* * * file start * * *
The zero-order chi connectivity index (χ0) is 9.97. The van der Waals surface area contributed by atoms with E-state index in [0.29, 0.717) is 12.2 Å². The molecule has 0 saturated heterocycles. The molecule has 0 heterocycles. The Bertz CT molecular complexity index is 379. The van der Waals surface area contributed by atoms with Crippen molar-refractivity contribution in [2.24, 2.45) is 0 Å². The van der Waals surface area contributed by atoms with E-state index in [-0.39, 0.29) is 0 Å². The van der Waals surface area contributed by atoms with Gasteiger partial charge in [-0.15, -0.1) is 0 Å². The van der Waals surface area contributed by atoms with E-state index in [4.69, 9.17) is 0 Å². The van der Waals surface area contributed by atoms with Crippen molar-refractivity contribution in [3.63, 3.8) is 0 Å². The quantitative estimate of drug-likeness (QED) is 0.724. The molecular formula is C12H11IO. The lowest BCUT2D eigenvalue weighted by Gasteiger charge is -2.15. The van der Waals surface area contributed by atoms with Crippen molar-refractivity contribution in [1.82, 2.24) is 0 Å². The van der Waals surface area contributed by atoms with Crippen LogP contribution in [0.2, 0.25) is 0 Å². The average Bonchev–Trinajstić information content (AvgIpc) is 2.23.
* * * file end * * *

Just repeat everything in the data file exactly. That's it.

The zero-order chi connectivity index (χ0) is 9.97. The van der Waals surface area contributed by atoms with E-state index in [0.29, 0.717) is 12.2 Å². The molecule has 0 saturated heterocycles. The molecule has 0 heterocycles. The Bertz CT molecular complexity index is 379. The van der Waals surface area contributed by atoms with Crippen molar-refractivity contribution in [2.24, 2.45) is 0 Å². The van der Waals surface area contributed by atoms with E-state index in [-0.39, 0.29) is 0 Å². The van der Waals surface area contributed by atoms with Gasteiger partial charge in [-0.15, -0.1) is 0 Å². The van der Waals surface area contributed by atoms with E-state index in [4.69, 9.17) is 0 Å². The van der Waals surface area contributed by atoms with Crippen molar-refractivity contribution in [3.63, 3.8) is 0 Å². The quantitative estimate of drug-likeness (QED) is 0.724. The molecular formula is C12H11IO. The lowest BCUT2D eigenvalue weighted by Gasteiger charge is -2.15. The van der Waals surface area contributed by atoms with Crippen molar-refractivity contribution in [1.82, 2.24) is 0 Å². The van der Waals surface area contributed by atoms with Crippen LogP contribution in [0.2, 0.25) is 0 Å². The average Bonchev–Trinajstić information content (AvgIpc) is 2.23.